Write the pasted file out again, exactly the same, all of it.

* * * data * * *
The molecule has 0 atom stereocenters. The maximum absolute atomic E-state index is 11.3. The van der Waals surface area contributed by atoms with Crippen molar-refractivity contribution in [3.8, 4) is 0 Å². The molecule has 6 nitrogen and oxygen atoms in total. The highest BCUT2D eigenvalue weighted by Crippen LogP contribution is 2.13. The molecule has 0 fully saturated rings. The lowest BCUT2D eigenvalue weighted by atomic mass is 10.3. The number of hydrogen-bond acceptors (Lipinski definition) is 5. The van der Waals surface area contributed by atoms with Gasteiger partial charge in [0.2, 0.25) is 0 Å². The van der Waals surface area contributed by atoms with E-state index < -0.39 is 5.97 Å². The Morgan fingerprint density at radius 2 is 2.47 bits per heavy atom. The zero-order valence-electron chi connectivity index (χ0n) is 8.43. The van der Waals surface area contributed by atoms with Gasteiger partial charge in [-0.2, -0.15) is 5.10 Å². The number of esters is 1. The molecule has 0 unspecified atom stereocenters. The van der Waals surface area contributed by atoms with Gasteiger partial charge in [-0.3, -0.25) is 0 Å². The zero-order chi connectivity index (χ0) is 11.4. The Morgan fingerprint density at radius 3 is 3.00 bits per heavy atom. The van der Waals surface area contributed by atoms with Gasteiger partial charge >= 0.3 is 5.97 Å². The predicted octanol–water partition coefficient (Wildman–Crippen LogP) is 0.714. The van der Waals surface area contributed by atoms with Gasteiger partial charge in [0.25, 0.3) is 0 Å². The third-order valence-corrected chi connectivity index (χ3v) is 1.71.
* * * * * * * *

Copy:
The molecule has 0 atom stereocenters. The maximum absolute atomic E-state index is 11.3. The van der Waals surface area contributed by atoms with Crippen molar-refractivity contribution in [3.8, 4) is 0 Å². The molecule has 6 nitrogen and oxygen atoms in total. The highest BCUT2D eigenvalue weighted by Crippen LogP contribution is 2.13. The molecule has 0 fully saturated rings. The lowest BCUT2D eigenvalue weighted by atomic mass is 10.3. The number of hydrogen-bond acceptors (Lipinski definition) is 5. The van der Waals surface area contributed by atoms with Gasteiger partial charge in [0.2, 0.25) is 0 Å². The van der Waals surface area contributed by atoms with E-state index < -0.39 is 5.97 Å². The Morgan fingerprint density at radius 2 is 2.47 bits per heavy atom. The zero-order valence-electron chi connectivity index (χ0n) is 8.43. The van der Waals surface area contributed by atoms with Gasteiger partial charge in [-0.2, -0.15) is 5.10 Å². The number of esters is 1. The molecule has 0 unspecified atom stereocenters. The van der Waals surface area contributed by atoms with Gasteiger partial charge in [-0.3, -0.25) is 0 Å². The zero-order chi connectivity index (χ0) is 11.4. The Morgan fingerprint density at radius 3 is 3.00 bits per heavy atom. The van der Waals surface area contributed by atoms with Gasteiger partial charge >= 0.3 is 5.97 Å². The predicted octanol–water partition coefficient (Wildman–Crippen LogP) is 0.714. The van der Waals surface area contributed by atoms with Gasteiger partial charge in [0.25, 0.3) is 0 Å². The third-order valence-corrected chi connectivity index (χ3v) is 1.71.